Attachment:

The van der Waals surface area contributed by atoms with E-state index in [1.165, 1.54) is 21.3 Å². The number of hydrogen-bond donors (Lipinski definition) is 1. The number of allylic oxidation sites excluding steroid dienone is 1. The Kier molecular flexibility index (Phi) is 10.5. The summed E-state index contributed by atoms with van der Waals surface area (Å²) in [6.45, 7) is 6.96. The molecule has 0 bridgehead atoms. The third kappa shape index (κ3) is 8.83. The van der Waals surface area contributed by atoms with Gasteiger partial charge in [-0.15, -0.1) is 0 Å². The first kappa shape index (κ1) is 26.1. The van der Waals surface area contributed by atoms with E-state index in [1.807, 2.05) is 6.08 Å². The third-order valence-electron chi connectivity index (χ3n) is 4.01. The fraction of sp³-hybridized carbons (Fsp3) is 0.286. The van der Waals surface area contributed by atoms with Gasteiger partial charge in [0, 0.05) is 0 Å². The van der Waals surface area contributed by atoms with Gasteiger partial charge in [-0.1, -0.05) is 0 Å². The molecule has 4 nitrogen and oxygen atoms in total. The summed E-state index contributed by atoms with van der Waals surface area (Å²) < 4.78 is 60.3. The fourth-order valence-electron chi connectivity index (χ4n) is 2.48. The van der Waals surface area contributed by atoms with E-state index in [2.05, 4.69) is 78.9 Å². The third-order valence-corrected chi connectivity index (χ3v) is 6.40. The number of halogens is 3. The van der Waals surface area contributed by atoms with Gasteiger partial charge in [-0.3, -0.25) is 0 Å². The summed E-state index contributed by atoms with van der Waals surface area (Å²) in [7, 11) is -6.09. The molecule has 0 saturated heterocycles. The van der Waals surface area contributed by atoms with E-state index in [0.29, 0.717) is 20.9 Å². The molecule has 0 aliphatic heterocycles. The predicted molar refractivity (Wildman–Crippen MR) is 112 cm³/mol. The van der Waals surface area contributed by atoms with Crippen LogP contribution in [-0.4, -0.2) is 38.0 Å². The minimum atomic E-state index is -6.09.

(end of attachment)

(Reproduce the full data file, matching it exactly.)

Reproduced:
The van der Waals surface area contributed by atoms with E-state index in [1.165, 1.54) is 21.3 Å². The number of hydrogen-bond donors (Lipinski definition) is 1. The number of allylic oxidation sites excluding steroid dienone is 1. The Kier molecular flexibility index (Phi) is 10.5. The summed E-state index contributed by atoms with van der Waals surface area (Å²) in [6.45, 7) is 6.96. The molecule has 0 bridgehead atoms. The third kappa shape index (κ3) is 8.83. The van der Waals surface area contributed by atoms with Gasteiger partial charge in [-0.15, -0.1) is 0 Å². The first kappa shape index (κ1) is 26.1. The van der Waals surface area contributed by atoms with E-state index in [1.807, 2.05) is 6.08 Å². The third-order valence-electron chi connectivity index (χ3n) is 4.01. The fraction of sp³-hybridized carbons (Fsp3) is 0.286. The van der Waals surface area contributed by atoms with Gasteiger partial charge in [0, 0.05) is 0 Å². The van der Waals surface area contributed by atoms with Gasteiger partial charge in [-0.1, -0.05) is 0 Å². The molecule has 4 nitrogen and oxygen atoms in total. The summed E-state index contributed by atoms with van der Waals surface area (Å²) < 4.78 is 60.3. The fourth-order valence-electron chi connectivity index (χ4n) is 2.48. The van der Waals surface area contributed by atoms with E-state index in [2.05, 4.69) is 78.9 Å². The third-order valence-corrected chi connectivity index (χ3v) is 6.40. The number of halogens is 3. The van der Waals surface area contributed by atoms with Gasteiger partial charge in [-0.3, -0.25) is 0 Å². The summed E-state index contributed by atoms with van der Waals surface area (Å²) in [7, 11) is -6.09. The molecule has 0 saturated heterocycles. The van der Waals surface area contributed by atoms with E-state index in [0.29, 0.717) is 20.9 Å². The molecule has 0 aliphatic heterocycles. The predicted molar refractivity (Wildman–Crippen MR) is 112 cm³/mol. The van der Waals surface area contributed by atoms with Crippen LogP contribution in [-0.4, -0.2) is 38.0 Å². The minimum atomic E-state index is -6.09.